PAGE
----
Have you wondered how to get the effect of people walking on a foggy beach — some near and some farther away? Or how to show the illusion of gauze curtains?


This illusion is called the White Veil Effect. How to paint these may be the opposite of what you would think.

adventuress5To show you I chose as my “victim”  a rather wishy-washy harbor scene with my grandson and me in my rowboat.

I  drew the curtains onto this painting. Where did I paint? In between — trying to match the hues and making the original painting appear to be behind the curtains.  To show the folds, some of the curtains have a 1/2 amount of the colors in used in the middle.

Fun?  Before you try it on a painting, let’s try it first with a box, a tissue and a gauze scarf.

In the first, you see my drawing — two boxes, one with a neutral background and a white tissue, the second with a soft lavender tissue and no background color (I forced the photo above to make the pencil lines show up so it is darker than the following ones).  Where would you paint next? Well, before we go on, why don’t you draw a box and some tissue and let’s do it together.

Paint a light blue over the entire box, including the parts of the tissue or scarf that are blocking the box. In my example  there is a section that is implying the tissue/scarf is folded and has enough density to block the color of the box.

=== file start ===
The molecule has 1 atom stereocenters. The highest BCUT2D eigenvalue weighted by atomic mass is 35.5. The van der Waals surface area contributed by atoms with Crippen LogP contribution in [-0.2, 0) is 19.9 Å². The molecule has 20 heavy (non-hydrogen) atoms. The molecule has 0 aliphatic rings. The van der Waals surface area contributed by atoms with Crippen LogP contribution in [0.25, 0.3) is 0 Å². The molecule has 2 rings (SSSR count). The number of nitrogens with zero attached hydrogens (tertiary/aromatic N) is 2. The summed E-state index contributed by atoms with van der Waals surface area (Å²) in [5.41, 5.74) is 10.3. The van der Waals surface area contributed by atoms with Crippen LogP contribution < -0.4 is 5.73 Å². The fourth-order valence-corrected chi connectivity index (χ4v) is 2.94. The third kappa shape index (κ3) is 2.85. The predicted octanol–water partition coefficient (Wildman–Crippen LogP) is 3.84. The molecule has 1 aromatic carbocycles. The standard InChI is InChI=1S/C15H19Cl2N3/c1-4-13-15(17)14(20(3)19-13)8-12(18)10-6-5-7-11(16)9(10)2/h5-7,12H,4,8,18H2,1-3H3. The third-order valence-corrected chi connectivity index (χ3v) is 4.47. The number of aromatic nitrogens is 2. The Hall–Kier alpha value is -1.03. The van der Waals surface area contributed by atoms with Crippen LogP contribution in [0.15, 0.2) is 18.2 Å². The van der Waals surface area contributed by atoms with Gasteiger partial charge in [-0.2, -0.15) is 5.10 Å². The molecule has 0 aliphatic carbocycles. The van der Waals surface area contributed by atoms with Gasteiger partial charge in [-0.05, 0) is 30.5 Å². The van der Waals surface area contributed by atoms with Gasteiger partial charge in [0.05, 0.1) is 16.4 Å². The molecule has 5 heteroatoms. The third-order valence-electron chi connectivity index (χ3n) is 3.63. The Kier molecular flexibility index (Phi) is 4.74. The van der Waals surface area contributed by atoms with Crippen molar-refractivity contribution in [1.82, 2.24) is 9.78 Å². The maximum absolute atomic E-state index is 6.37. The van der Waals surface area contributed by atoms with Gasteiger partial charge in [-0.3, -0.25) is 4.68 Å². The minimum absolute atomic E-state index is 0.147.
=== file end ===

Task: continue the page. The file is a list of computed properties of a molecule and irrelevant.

Dry it.


When the color is dry, glaze all of the box with the same color as before.  How much stronger (more pigment) this is compared to the first glaze tells us the density of the tissue.  If this glaze is way stronger, the tissue will appear more opaque than if it is not so strong (has more water in relation to the amount of pigment).

Hint: make up a puddle of the color before you start glazing.  You don’t want to have to mix halfway through the glaze.

Once The second glaze is dry, you take the same color (same puddle?) and glaze it on the 2 sides of the box that are not in the strongest light, skipping the tissue.

When that is dry, use the same hue but add a little dark.  Here I added a little quinacridone violet and pthalo green to blacken my blue. Glaze the shadow side of the box.  In the top one I tried a little cast shadow of the box and behind the tissue but I decided that, without looking at the object it wasn’t that wise to make up the shadow shape.

Was that fun?   Now, go and find a wimpy painting and see if you can perk it up by creating the illusion of gauze curtains.  I am sure that now you can figure out how to show  the further figures on the beach.  And someone will ask you, “What did you paint over them to make them appear lighter.”  You can smile and say, “Trade secrets.”

© 2010 Caroline Buchanan